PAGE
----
During a steep drop in weekly net imports, residual fuel oil stocks at Singapore’s important trading hub decreased for the third week. Onshore fuel oil inventories fell 3% to 19.59 million barrels (3.09 million tonnes), a 12-week low, according to Enterprise Singapore data for the week ending January 25. The same week’s net weekly imports fell by 39% to 376,000 tonnes as more goods were shipped out of Asia on a regional basis.
With 189,000 tonnes, Malaysia had the largest net imports of fuel oil into Singapore, followed by Pakistan with 55,000 tonnes and Brazil with 101,000 tonnes. Japan, the Philippines, and Thailand accounted for most of Singapore’s net fuel oil exports, each at 50,000 tonnes, 46,000 tonnes, and 40,000 tonnes, respectively.
Singapore spot fuel oil premiums have found support recently, reflecting lower stockpiles and sustained bunkering demand. In the preceding week, premiums for fuel oil with a 0.5% very low sulfur content reached five-month highs, and premiums for fuel oil with a 380-CST high sulfur content have also maintained a little upswing.
The marginal oil market participants, particularly Russia, Iran, Iraq, and Venezuela, will face severe financial challenges, to put it mildly, if the prices continue to decline. They are all money-hungry, and their economies will suffer greatly if oil prices fall to $20 per barrel. Saudi Arabia, the dominant participant in the market, can weather this price decline thanks to its 700 billion US dollar reserve.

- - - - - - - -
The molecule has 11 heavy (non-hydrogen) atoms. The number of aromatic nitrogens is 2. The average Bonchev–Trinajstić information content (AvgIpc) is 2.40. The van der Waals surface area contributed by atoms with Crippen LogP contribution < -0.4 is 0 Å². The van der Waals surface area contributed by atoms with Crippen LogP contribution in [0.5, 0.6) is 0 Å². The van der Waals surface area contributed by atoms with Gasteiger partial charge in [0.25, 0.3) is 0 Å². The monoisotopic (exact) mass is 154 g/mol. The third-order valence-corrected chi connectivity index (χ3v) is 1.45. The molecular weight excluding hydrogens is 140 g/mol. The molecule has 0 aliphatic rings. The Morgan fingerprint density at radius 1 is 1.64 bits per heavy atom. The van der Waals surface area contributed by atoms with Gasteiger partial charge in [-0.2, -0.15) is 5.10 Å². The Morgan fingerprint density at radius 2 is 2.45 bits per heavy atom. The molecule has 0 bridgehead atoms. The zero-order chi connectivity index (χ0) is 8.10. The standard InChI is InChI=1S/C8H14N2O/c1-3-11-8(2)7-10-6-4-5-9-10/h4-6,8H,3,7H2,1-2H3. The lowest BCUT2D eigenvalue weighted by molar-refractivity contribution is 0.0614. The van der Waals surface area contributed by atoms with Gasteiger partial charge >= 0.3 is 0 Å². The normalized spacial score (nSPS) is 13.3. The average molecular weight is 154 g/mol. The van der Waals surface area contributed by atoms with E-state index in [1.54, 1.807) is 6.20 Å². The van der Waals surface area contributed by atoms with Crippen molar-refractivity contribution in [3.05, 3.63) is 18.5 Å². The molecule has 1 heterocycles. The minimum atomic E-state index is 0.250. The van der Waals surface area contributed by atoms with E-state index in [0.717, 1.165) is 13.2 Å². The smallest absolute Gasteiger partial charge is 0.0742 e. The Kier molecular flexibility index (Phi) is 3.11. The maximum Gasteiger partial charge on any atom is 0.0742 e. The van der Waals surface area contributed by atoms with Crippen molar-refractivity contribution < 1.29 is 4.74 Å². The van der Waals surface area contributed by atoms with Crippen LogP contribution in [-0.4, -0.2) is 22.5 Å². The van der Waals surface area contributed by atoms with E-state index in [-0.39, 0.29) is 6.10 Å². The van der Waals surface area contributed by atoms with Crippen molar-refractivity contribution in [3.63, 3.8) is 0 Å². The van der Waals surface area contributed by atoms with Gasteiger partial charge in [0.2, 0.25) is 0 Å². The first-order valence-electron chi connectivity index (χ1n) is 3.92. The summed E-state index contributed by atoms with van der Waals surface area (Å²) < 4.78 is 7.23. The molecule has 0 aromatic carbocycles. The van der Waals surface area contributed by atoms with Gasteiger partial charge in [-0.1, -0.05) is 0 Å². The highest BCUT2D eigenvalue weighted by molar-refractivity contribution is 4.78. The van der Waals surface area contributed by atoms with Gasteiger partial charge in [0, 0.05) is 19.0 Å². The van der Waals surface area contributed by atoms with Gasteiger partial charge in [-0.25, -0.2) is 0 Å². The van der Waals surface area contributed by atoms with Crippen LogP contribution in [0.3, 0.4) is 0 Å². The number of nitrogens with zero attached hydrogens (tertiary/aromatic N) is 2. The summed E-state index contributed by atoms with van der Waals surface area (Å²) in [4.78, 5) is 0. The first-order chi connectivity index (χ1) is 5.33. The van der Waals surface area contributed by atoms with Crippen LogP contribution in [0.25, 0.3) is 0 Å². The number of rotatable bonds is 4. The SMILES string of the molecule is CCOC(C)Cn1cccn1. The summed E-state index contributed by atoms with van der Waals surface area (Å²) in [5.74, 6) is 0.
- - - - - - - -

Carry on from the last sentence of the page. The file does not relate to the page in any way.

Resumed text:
The oil fields of their competitors will permanently close down due to ongoing price declines. Why should Saudi Arabia lower its output? They are a low-cost producer, so why should they support the survival of the high-cost producers? Let them vanish amid rivalry.
The new fracking process used in the US to extract oil has an infinite potential to create oil at comparatively low costs. Currently, they are flooding the market with their 10 million barrels per day production. However, there are too many of them. There are currently 1.3 million barrels per day of excess supply on the world market.
Due to the current oil storage overflow, countries need to sell it at extremely low prices immediately. At the moment, this extra oil is put onto ships without a clear destination and sold on the high seas for the lowest price the market will bear.
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